Peer-reviewed research is research that has been published in a scholarly scientific journal after review by an expert peer or peers from the authors’ same field. The process is undertaken to ensure that authors meet the standards of their discipline, and to establish the validity and accuracy of the research. With an occasional exception, the peer-review process generally works quite well.
Today’s widely-held views on global warming are based on literally thousands of peer-reviewed studies. The research contained in these studies is scrupulously vetted to guarantee that it is based on solid scientific evidence and methodology, and that the conclusions contained therein stand up to scientific scrutiny.
Climatologists who disagree with consensus views have little to fear from the peer-review process as long as that research conforms to scientific standards. In any event, the research of a few scientists who may hold dissenting viewswhether their research is published subject to peer-review or notat best will add only a small bit of information to a very large body of well-reviewed, established knowledge.
For More Information:
Myth: Since correlation does not imply causation, we should not assume that rising temperatures necessarily relate to increased greenhouse gas concentrations. For example, the IPCC does not explain away what is shown by data from ice-core samples, which show that the relationship between historic temperatures and CO2 levels has been that carbon dioxide increases follow a rise in temperature, rather than the other way around.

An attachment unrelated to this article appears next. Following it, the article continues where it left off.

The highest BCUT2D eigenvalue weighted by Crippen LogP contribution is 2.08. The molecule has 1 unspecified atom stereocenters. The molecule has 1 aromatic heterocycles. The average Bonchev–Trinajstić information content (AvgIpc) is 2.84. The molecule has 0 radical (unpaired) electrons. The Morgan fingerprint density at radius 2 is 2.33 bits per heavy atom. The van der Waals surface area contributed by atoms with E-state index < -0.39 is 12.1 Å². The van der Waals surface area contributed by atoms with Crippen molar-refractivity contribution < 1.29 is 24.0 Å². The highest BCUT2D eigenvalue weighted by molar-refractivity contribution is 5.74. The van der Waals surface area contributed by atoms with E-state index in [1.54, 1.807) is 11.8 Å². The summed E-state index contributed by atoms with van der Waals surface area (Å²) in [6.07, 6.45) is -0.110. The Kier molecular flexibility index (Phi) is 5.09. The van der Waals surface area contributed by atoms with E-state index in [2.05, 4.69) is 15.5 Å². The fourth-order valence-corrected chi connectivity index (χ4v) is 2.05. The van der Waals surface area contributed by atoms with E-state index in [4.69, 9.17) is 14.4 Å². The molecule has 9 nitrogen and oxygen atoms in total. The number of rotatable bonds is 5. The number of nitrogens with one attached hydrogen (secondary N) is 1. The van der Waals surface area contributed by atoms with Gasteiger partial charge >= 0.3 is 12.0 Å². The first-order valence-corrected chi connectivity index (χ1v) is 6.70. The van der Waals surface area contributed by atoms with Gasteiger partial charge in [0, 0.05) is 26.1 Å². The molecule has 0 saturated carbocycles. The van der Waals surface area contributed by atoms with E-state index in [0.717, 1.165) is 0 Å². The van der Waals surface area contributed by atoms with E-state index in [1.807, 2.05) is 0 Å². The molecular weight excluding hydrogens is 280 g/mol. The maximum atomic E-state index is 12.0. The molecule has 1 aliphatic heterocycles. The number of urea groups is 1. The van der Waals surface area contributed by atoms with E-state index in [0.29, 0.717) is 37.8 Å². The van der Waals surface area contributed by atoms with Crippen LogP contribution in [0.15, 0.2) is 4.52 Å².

“Temperatures have risen and fallen significantly over the past two millennia with levels of greenhouse gases being static. The IPCC continues to blindly follow a single, unproven hypothesis and does not tolerate dissent.”
Martin Livermore, Britain’s Scientific Alliance, in “Through the Climate Window,” BBC, February 2, 2007.
It is true that ice core studies have shown that carbon dioxide starts to increase about 800 years after Antarctic temperature begins rising following the beginning of glacial terminationswarming periods at the ends of ice ages that have occurred about every 100,000 years, most likely as a result of orbital parameters favorable to this result.
However, a glacial terminationa period of change from cold glacial conditions to warmer interglacial conditionslasts about 5,000 years. Or about 4,200 more years after CO2 begins to increase.
While CO2 is not considered the cause of the first 800 years of warming, it certainly contributed to the ongoing warming over the remaining, on average, 4,200 years of warming. In other words, rising levels of CO2 are present in Antarctic ice core samples for about 80 percent of the warming years.
Under one possible scenario, the 800-year warming period cited above may trigger the release of deep ocean CO2 that had lain trapped under the ocean during the intense phases of the ice ages. Once released, that CO2 rises and begins to trap heat, further warming the Earth. That heat, in turn, causes the release of even more CO2, and so on, in a classic greenhouse gas scenario.
What does this mean for our situation today? Simply that a natural change in the CO2 concentration was not the initiator of our warming, not that CO2 injected by other means (i.e., combustion of fossil fuels) will not cause warming. In fact, the real concern is that the natural positive feedback process involving CO2 ejection from the ocean might further amplify the warming that humans have begun..